Secretary of State John Kerry's goal of bringing the Syrian rebels and the Assad regime to the negotiating table next month has hit a major snag. In a letter obtained by The Cable, Gen. Salim Idris, the commander of the rebels' Supreme Military Council, says that the United States must establish "strategic military balance" between the rebels and Assad as a precondition to any peace talks.
The letter does not detail specifics, but Dan Layman, media relations director at the Syrian Support Group, a licensed U.S. advocacy group with extensive contacts to the Free Syrian Army, said the demand requires anti-aircraft and anti-tank weaponry such as 90 mm rockets, recoilless rifles, and ideally man-portable air-defense systems (MANPADS).
"He's looking for game-changing weapons," said Layman. "I think he knows he's not going to get MANPADS, but weaponry that can take on regime armor in addition to small arms is a must."
The Obama administration does not currently support shipping U.S.-purchased weapons to rebels, however, and there's no sign this will happen before next month's U.S.-Russian proposed peace talks in Geneva. (Though the Senate Foreign Relations Committee voted yesterday to arm some Syrian rebel groups, there's no indication when the bill will move to the Senate floor.) In recent days, U.S. officials have called the proposed Geneva conference "the most serious effort in the last two years to get the Syrian government to sit down and negotiate with the Syrian opposition."
In the letter, Idris says the Free Syrian Army will only be willing to negotiate if the U.S. provides weapons first. "For the negotiations to be of any substance, we must reach a strategic military balance, without which the regime will feel empowered to dictate ... while fully sustained logistically and militarily by Russia and Iran," reads the letter, sent to Kerry over the weekend. "Such untenable situation requires that the Unites States, as the leader of the free world, provide the Free Syrian Army forces under the Supreme Military Council with the requisite advanced weapons to sustain defensive military capabilities in the face of the Assad forces."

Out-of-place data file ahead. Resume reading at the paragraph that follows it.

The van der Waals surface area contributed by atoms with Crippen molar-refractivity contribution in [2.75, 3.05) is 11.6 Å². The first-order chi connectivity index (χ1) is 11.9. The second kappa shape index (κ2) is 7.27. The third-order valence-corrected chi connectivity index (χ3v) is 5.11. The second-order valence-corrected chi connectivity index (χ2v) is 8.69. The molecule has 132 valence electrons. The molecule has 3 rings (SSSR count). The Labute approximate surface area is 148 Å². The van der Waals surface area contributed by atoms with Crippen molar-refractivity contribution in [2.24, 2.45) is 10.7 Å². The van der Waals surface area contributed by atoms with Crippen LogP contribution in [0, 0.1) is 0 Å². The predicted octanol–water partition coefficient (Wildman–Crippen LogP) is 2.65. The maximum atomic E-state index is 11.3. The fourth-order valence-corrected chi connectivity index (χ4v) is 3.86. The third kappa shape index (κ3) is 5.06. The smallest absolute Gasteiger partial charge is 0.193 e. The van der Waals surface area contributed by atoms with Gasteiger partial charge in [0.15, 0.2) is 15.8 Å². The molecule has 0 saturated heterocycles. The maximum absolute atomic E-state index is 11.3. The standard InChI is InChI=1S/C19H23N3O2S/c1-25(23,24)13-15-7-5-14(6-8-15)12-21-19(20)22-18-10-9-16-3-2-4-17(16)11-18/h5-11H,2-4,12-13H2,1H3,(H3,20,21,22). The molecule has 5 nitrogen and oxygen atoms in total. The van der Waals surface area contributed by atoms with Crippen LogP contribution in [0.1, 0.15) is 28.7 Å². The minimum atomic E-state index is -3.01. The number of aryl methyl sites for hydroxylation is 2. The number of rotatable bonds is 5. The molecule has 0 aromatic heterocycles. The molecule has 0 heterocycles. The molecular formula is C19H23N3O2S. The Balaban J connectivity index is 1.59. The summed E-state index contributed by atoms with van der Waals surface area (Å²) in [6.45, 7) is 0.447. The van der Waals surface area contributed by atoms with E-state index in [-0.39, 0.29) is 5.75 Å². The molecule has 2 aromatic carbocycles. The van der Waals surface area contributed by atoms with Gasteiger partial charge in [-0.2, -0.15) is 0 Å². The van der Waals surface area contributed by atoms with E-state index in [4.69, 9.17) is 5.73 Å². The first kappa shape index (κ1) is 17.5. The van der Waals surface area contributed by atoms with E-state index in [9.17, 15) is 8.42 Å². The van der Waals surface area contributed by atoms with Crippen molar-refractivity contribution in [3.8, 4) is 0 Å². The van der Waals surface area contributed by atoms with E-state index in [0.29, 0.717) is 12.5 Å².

When it was suggested to Layman that any deal to arm the rebels was highly unlikely to take place before the talks, he agreed. "That's my impression too." Layman said the expectation is for the talks to fail, which would give cover to the Obama administration to finally arm the rebels. "Geneva is a legitimate attempt at a negotiation ... but it's the last gasp for a political solution," he said.
He pointed to Kerry's remarks today at a press conference in Amman, Jordan. "If Assad refuses to negotiate on the proposals of the Geneva conference that calls for a transitional government in Syria, we will increase our support for the rebels," Kerry said.
Clearly, from the rebel perspective, they're hoping "support" means advanced weaponry. The State Department did not immediately respond to a request for comment. Read Idris's full letter below:
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